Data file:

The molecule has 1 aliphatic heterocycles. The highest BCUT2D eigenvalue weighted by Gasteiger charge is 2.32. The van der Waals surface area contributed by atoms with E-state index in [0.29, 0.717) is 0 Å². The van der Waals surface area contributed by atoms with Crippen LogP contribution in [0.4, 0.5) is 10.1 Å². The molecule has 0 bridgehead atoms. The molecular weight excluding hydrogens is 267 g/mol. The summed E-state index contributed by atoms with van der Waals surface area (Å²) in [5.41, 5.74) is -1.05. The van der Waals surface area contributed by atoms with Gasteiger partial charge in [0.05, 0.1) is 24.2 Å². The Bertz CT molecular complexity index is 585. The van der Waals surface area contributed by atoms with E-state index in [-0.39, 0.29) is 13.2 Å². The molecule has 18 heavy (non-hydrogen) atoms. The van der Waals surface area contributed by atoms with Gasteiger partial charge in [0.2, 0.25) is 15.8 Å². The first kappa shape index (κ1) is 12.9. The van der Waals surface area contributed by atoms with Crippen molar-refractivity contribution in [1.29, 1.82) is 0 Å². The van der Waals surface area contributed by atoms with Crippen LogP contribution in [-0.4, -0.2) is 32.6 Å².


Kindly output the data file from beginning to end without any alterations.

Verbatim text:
The molecule has 1 aliphatic heterocycles. The highest BCUT2D eigenvalue weighted by Gasteiger charge is 2.32. The van der Waals surface area contributed by atoms with E-state index in [0.29, 0.717) is 0 Å². The van der Waals surface area contributed by atoms with Crippen LogP contribution in [0.4, 0.5) is 10.1 Å². The molecule has 0 bridgehead atoms. The molecular weight excluding hydrogens is 267 g/mol. The summed E-state index contributed by atoms with van der Waals surface area (Å²) in [5.41, 5.74) is -1.05. The van der Waals surface area contributed by atoms with Gasteiger partial charge in [0.05, 0.1) is 24.2 Å². The Bertz CT molecular complexity index is 585. The van der Waals surface area contributed by atoms with E-state index in [-0.39, 0.29) is 13.2 Å². The molecule has 18 heavy (non-hydrogen) atoms. The van der Waals surface area contributed by atoms with Gasteiger partial charge in [0.2, 0.25) is 15.8 Å². The first kappa shape index (κ1) is 12.9. The van der Waals surface area contributed by atoms with Crippen molar-refractivity contribution in [1.29, 1.82) is 0 Å². The van der Waals surface area contributed by atoms with Crippen LogP contribution in [-0.4, -0.2) is 32.6 Å².